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We reached out to Orbitz on your behalf, and Orbitz “has received authorization” from Meridiana to issue you a refund for the four duplicate airfares. It will also refund you the cost of the travel insurance.

Jennifer Finger

Jennifer is the founder of KeenReader, an Internet-based freelance editing operation, as well as a certified public accountant. She is a senior writer for Elliott.org.

  • Alan Gore

    So the Orbitz adhesion contract exempts it from having to fix an obvious mistake like this one? I suppose this will be another escalation of non-service that will soon be adopted by everyone else.

  • ArizonaRoadWarrior

    “I called Orbitz to straighten out the matter and was told that Meridiana was responsible for the unbooked tickets.”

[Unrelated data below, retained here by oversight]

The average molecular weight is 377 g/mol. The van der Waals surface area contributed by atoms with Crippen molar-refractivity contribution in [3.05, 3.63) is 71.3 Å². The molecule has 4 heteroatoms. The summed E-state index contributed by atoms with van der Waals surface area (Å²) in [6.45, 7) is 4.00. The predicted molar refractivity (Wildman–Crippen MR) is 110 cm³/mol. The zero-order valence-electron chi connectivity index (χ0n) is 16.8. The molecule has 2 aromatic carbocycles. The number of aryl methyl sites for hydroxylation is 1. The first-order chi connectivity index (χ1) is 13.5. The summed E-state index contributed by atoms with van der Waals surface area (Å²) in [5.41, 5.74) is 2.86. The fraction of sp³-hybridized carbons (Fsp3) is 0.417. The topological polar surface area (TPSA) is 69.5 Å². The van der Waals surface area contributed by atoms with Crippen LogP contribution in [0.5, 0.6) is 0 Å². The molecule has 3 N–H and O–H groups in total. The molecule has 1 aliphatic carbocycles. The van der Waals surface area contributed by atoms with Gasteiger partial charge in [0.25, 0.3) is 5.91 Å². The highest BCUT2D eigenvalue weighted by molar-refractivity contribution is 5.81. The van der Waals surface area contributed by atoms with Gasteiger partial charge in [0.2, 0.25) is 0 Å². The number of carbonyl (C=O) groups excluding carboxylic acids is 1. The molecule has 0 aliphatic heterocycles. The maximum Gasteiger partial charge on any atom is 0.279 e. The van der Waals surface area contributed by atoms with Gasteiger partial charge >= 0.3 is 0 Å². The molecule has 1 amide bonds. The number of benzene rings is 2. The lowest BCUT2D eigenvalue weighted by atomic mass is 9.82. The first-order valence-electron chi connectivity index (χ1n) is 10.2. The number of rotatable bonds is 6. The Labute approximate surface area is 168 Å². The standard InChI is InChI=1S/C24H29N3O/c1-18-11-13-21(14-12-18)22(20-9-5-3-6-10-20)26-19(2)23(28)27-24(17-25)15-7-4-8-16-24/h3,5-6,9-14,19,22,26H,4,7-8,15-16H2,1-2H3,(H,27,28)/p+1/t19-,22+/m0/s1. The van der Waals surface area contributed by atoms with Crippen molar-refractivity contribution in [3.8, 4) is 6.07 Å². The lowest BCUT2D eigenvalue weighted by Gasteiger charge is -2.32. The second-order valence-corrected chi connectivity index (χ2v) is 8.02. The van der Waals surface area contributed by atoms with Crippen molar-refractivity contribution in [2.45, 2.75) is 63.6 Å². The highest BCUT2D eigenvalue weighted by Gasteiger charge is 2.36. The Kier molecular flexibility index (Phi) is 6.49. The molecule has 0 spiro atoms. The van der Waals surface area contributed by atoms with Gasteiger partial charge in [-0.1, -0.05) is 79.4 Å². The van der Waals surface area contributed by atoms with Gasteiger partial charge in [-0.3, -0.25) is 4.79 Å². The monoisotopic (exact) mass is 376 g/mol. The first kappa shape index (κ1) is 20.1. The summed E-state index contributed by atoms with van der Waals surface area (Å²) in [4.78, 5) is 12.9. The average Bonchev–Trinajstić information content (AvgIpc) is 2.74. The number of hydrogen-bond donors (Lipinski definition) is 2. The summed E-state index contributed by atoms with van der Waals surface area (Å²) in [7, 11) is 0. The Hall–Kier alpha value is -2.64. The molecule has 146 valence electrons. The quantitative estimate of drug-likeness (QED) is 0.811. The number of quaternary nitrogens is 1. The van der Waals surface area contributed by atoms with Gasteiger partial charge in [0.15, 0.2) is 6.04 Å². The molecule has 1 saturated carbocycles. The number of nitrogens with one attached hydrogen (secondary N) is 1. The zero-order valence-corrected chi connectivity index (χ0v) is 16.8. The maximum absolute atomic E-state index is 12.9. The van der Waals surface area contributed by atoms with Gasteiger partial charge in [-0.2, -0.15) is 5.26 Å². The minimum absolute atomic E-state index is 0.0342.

No…it is Orbitz…they are the travel agent in this transaction. Again, another OTA problem.

  • SirWIred

    “But there is no language in the terms that obligates Orbitz to book the tickets once you reserve them.”

    The confirmation/invoice presented by Orbitz to the customer is part of the terms, so they are absolutely obligated to book the tickets (or return any collected money if they can’t.) The Terms & Conditions are a supplement to the contract formed by the invoice. There’s no “implied” obligation to purchase the tickets, there is an explicit one.

    The whole bit about Orbitz’s and the airline’s T&C’s, an adhesion contract, etc., was all beside the point, as their contents (or lack thereof) had no bearing on the outcome, and I don’t see that either party referred to them when failing to issue the necessary refund.

  • Steve Rabin

    Isn’t there a basic problem here? Orbitz’ contract says basically “we can take your money and not do anything in return”? And, “it’s not our problem if we screw up”?